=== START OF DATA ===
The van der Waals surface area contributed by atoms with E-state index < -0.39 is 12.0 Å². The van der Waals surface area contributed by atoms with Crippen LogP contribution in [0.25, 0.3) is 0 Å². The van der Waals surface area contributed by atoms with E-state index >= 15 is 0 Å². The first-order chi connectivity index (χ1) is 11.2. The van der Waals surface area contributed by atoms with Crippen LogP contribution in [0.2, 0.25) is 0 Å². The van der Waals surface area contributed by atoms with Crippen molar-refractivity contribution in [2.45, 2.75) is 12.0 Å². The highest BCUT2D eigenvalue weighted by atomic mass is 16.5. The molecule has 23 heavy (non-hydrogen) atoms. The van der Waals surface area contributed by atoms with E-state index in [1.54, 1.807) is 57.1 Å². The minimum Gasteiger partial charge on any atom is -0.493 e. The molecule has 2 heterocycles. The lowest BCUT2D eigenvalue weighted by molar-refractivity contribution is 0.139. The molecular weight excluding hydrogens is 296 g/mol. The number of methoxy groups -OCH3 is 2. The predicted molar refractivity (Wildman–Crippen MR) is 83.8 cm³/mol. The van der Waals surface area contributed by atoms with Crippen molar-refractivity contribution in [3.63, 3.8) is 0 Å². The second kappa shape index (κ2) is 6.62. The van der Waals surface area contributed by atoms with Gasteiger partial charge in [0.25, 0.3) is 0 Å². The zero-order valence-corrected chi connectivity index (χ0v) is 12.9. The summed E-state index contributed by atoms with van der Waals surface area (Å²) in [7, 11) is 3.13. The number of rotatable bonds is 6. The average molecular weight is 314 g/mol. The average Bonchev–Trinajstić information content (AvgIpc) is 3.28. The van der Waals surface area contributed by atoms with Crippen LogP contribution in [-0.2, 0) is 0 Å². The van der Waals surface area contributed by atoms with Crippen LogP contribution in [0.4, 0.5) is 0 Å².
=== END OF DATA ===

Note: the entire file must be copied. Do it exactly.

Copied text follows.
The van der Waals surface area contributed by atoms with E-state index < -0.39 is 12.0 Å². The van der Waals surface area contributed by atoms with Crippen LogP contribution in [0.25, 0.3) is 0 Å². The van der Waals surface area contributed by atoms with E-state index >= 15 is 0 Å². The first-order chi connectivity index (χ1) is 11.2. The van der Waals surface area contributed by atoms with Crippen LogP contribution in [0.2, 0.25) is 0 Å². The van der Waals surface area contributed by atoms with Crippen molar-refractivity contribution in [2.45, 2.75) is 12.0 Å². The highest BCUT2D eigenvalue weighted by atomic mass is 16.5. The molecule has 23 heavy (non-hydrogen) atoms. The van der Waals surface area contributed by atoms with E-state index in [1.54, 1.807) is 57.1 Å². The minimum Gasteiger partial charge on any atom is -0.493 e. The molecule has 2 heterocycles. The lowest BCUT2D eigenvalue weighted by molar-refractivity contribution is 0.139. The molecular weight excluding hydrogens is 296 g/mol. The number of methoxy groups -OCH3 is 2. The predicted molar refractivity (Wildman–Crippen MR) is 83.8 cm³/mol. The van der Waals surface area contributed by atoms with Crippen molar-refractivity contribution in [3.63, 3.8) is 0 Å². The second kappa shape index (κ2) is 6.62. The van der Waals surface area contributed by atoms with Gasteiger partial charge in [0.25, 0.3) is 0 Å². The zero-order valence-corrected chi connectivity index (χ0v) is 12.9. The summed E-state index contributed by atoms with van der Waals surface area (Å²) in [7, 11) is 3.13. The number of rotatable bonds is 6. The average molecular weight is 314 g/mol. The average Bonchev–Trinajstić information content (AvgIpc) is 3.28. The van der Waals surface area contributed by atoms with Crippen LogP contribution in [-0.2, 0) is 0 Å². The van der Waals surface area contributed by atoms with Crippen LogP contribution in [0.4, 0.5) is 0 Å².